The Coca-Cola Co. (NYSE: KO), the world's largest soft-drink maker, reported first-quarter profits that topped analysts' estimates, helped by price increases and strong demand in emerging markets.
Coca-Cola also said it was on track with a cost-reduction and reinvestment program aiming to save $550 million to $650 million by the end of 2015.
Net income for the Atlanta-based company rose 7.9 percent to $2.05 billion, or 89 cents a share, from $1.9 billion, or 82 cents, a year earlier, Coca-Cola said Tuesday in a statement. Analysts polled by Thomson Reuters projected 88 cents. The consensus estimate remains unchanged over the past month, but it has moved down from three months ago when it was 92 cents.
Revenue rose 6 percent to $11.14 billion in the quarter, higher than the $10.82 billion projected by analysts.
For 2012, we expect Coca-Cola to continue to meet or exceed its long-term growth objectives, HSBC analyst Lauren Torres said. This should be supported by continued volume and pricing growth, as well as the company's cost savings and productivity initiatives.
Coca-Cola's profits have been on the rise over its last three fiscal years from $5.8 billion in 2008 to over $11.8 billion in its last fiscal year.
Forty-three percent of stores in the world carry Coca-Cola products. Every day Coca-Cola sells 1.7 billion servings of its beverages globally.
For Coca-Cola, our biggest competitor is really our past and our biggest challenge is really our present, Joseph V. Tripodi, executive vice president and chief marketing and commercial officer, said at a marketing meeting in New York.
Coca-Cola's brands include Fanta, Sprite, Dasani water and Minute Maid juice. The company has introduced smaller package sizes and raised prices to offset higher ingredient costs. Like many other companies, including chief rival PepsiCo Inc., Coca-Cola has also looked overseas for growth.
Emerging markets are still growing well ahead of developed markets so far, and there is little reason to think this will not continue to be the case, Goldman Sachs analyst Judy E. Hong wrote in a note to clients.
First-quarter volume rose 5 percent globally, driven by solid gains in key emerging markets. Sales volume in India soared 20 percent, while China and Brazil saw volume hike 9 percent and 4 percent, respectively.
In North America, where the soft drink industry is in a seven-year decline, Coca-Cola achieved volume growth of 2 percent in the first quarter. Growth in Europe was the slowest among all markets, posting a one percent gain.
While some countries might be dropping in demand, especially those with high economic uncertainty in parts of Europe, other regions in the world provide opportunities for Coca-Cola because they compete in over 200 countries, said Thomas Mullarkey, an analyst at Morningstar.
In 2011, more than 55 percent of Coca-Cola's net operating income and nearly 80 percent of its unit case volume were generated outside of North America.
Coca-Cola opened its forty-second bottling plant in China on March 29 to meet demands arising from the country's increasing middle-class population and urbanization.
In August, the company announced it would invest an additional $4 billion in China in the next three years, starting in 2012. Coca-Cola said China -- the country with a population of more than 1.3 billion -- will become the biggest market for the company by 2020.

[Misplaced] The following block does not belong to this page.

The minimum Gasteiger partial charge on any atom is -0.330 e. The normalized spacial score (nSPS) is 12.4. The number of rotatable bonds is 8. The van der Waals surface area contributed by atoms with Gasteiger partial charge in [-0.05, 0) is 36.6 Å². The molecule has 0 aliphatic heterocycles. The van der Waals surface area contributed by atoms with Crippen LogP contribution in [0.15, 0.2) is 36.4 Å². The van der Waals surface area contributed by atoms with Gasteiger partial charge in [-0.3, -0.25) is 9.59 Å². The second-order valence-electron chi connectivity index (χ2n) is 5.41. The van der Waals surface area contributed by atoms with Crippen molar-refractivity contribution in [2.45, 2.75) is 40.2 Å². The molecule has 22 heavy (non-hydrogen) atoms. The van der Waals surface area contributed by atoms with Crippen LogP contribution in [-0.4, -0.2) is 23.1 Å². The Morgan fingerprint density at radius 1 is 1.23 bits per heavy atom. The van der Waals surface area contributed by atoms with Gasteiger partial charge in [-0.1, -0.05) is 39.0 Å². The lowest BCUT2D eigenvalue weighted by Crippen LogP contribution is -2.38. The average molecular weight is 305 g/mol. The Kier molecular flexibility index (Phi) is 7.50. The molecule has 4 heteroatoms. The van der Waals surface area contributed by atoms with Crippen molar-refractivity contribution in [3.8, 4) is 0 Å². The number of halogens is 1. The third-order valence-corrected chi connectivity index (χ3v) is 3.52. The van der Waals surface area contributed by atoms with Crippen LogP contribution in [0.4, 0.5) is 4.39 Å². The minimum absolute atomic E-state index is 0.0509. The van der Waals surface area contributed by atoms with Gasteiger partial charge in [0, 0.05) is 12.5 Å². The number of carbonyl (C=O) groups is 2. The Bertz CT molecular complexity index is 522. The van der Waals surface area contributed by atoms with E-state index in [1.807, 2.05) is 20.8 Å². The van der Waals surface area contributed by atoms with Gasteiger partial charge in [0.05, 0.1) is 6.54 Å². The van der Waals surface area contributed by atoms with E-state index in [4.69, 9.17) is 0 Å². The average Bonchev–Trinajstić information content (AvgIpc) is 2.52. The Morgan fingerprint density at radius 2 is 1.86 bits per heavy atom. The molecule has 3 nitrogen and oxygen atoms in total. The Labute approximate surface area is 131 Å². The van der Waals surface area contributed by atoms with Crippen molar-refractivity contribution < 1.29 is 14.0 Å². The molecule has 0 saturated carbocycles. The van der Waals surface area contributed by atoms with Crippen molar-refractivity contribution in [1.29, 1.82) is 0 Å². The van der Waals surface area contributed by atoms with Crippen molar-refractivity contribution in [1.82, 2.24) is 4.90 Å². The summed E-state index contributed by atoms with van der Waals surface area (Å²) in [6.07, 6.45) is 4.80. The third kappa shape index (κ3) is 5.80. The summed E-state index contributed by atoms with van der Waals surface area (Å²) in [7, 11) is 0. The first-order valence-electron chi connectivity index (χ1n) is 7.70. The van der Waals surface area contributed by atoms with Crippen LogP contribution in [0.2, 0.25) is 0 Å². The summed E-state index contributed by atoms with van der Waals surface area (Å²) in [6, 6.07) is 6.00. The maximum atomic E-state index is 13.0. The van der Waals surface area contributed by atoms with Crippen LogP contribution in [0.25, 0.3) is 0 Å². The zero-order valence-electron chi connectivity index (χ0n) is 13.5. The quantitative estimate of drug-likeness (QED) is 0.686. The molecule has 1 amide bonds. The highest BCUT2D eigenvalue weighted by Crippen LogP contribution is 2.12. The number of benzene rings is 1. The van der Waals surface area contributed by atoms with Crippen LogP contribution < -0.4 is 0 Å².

At the moment, the consumption for our products per capita in China is still lower than other places, Martin Jansen, chief executive officer of Coca-Cola Bottling Investments Group China, told the newspaper China Daily. So if we can continue our growth momentum, actually before 2020, China will become the largest market of Coca-Cola globally.
Annual per capita consumption of Coca-Cola products in China is only 34 servings, versus eight servings in 1998, and versus 394 servings in the United States.
We see significant opportunities for consumption growth in developing and emerging regions, Standard & Poor's analyst Esther Kwon wrote in a note to clients.
Challenges over commodity costs and volatility in foreign exchange continue to mount.
The company expects to see $350 million to $450 million of commodity pressure in 2012, while also forecasting a low single-digit negative currencies impact on the first quarter operating income and a mid-single-digit negative impact on operating income for full-year 2012.
Coca-Cola announced a new cost-cutting plan aimed at reducing costs of $550 million to $650 million by 2015. This came after the company completed a $500 million four-year savings program in 2011.
Coca-Cola said savings from the program will be reinvested into marketing and help offset rising commodity costs.
We believe these savings, as well as the company's pricing initiatives, should help offset a volatile commodity cost and FX rate environment in 2012, Torres said.
The Coca-Cola Company has increased dividends for 49 consecutive years.
In the first quarter of 2012, Coca-Cola increased its quarterly dividend from 47 cents per share to 51 cents a share to provide a total of $2.04 per share over the last four quarters and a 3 percent yield.
Coca-Cola's major competitor, PepsiCo, Inc. (NYSE: PEP), is set to report its first-quarter earnings results on April 26 before the market opens.
Other competitors include: Dr. Pepper Snapple Group Inc. (NYSE: DPS), Monster Beverage Corp. (NASDAQ: MNST), Coca-Cola Enterprises Inc. (NYSE: CCE), Unilever N.V. (NYSE: UN), and Kraft Foods Inc. (NYSE: KFT).
Shares of the Coca-Cola Company (NYSE: KO) were up $1.93, or 2.68 percent, to $74.39 a share, in midday trading. Year to date, the stock price has appreciated 6.07 percent.
Moran Zhang is a finance and economics reporter at The International Business Times. Her work has appeared in the Wall Street Journal Digital Network’s MarketWatch, United...